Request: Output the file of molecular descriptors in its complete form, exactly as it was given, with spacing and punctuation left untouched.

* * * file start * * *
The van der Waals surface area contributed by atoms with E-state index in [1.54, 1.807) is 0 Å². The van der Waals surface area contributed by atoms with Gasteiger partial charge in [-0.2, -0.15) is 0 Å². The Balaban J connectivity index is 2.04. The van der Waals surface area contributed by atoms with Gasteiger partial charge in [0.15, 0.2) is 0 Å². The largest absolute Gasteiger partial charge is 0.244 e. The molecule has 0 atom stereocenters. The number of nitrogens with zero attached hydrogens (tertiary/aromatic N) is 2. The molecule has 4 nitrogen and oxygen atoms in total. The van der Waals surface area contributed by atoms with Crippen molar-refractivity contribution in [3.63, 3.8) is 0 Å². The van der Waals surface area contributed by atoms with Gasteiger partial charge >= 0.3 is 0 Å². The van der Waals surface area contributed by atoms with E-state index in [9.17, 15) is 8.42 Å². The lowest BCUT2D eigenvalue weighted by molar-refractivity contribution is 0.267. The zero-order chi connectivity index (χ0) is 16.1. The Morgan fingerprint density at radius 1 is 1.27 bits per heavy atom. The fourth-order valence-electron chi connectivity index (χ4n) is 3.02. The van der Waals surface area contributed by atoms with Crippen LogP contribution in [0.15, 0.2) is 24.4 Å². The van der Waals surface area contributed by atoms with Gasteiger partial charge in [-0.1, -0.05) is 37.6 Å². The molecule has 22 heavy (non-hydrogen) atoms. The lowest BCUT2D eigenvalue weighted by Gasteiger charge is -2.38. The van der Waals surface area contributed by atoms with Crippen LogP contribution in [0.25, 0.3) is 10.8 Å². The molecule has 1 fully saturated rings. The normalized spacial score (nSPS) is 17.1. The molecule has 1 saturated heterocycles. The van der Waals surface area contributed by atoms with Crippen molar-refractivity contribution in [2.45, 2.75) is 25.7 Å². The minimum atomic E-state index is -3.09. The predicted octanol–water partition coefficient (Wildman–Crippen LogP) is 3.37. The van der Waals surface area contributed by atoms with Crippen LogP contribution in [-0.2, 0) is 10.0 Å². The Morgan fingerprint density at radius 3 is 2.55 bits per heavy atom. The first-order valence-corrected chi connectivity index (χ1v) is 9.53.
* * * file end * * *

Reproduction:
The van der Waals surface area contributed by atoms with E-state index in [1.54, 1.807) is 0 Å². The van der Waals surface area contributed by atoms with Gasteiger partial charge in [-0.2, -0.15) is 0 Å². The Balaban J connectivity index is 2.04. The van der Waals surface area contributed by atoms with Gasteiger partial charge in [0.15, 0.2) is 0 Å². The largest absolute Gasteiger partial charge is 0.244 e. The molecule has 0 atom stereocenters. The number of nitrogens with zero attached hydrogens (tertiary/aromatic N) is 2. The molecule has 4 nitrogen and oxygen atoms in total. The van der Waals surface area contributed by atoms with Crippen molar-refractivity contribution in [3.63, 3.8) is 0 Å². The van der Waals surface area contributed by atoms with Gasteiger partial charge >= 0.3 is 0 Å². The van der Waals surface area contributed by atoms with E-state index in [9.17, 15) is 8.42 Å². The lowest BCUT2D eigenvalue weighted by molar-refractivity contribution is 0.267. The zero-order chi connectivity index (χ0) is 16.1. The Morgan fingerprint density at radius 1 is 1.27 bits per heavy atom. The fourth-order valence-electron chi connectivity index (χ4n) is 3.02. The van der Waals surface area contributed by atoms with Crippen LogP contribution in [0.15, 0.2) is 24.4 Å². The van der Waals surface area contributed by atoms with Gasteiger partial charge in [-0.1, -0.05) is 37.6 Å². The molecule has 22 heavy (non-hydrogen) atoms. The lowest BCUT2D eigenvalue weighted by Gasteiger charge is -2.38. The van der Waals surface area contributed by atoms with Crippen LogP contribution in [0.25, 0.3) is 10.8 Å². The molecule has 1 fully saturated rings. The normalized spacial score (nSPS) is 17.1. The molecule has 1 saturated heterocycles. The van der Waals surface area contributed by atoms with Crippen molar-refractivity contribution in [2.45, 2.75) is 25.7 Å². The minimum atomic E-state index is -3.09. The predicted octanol–water partition coefficient (Wildman–Crippen LogP) is 3.37. The van der Waals surface area contributed by atoms with Crippen LogP contribution in [-0.2, 0) is 10.0 Å². The Morgan fingerprint density at radius 3 is 2.55 bits per heavy atom. The first-order valence-corrected chi connectivity index (χ1v) is 9.53.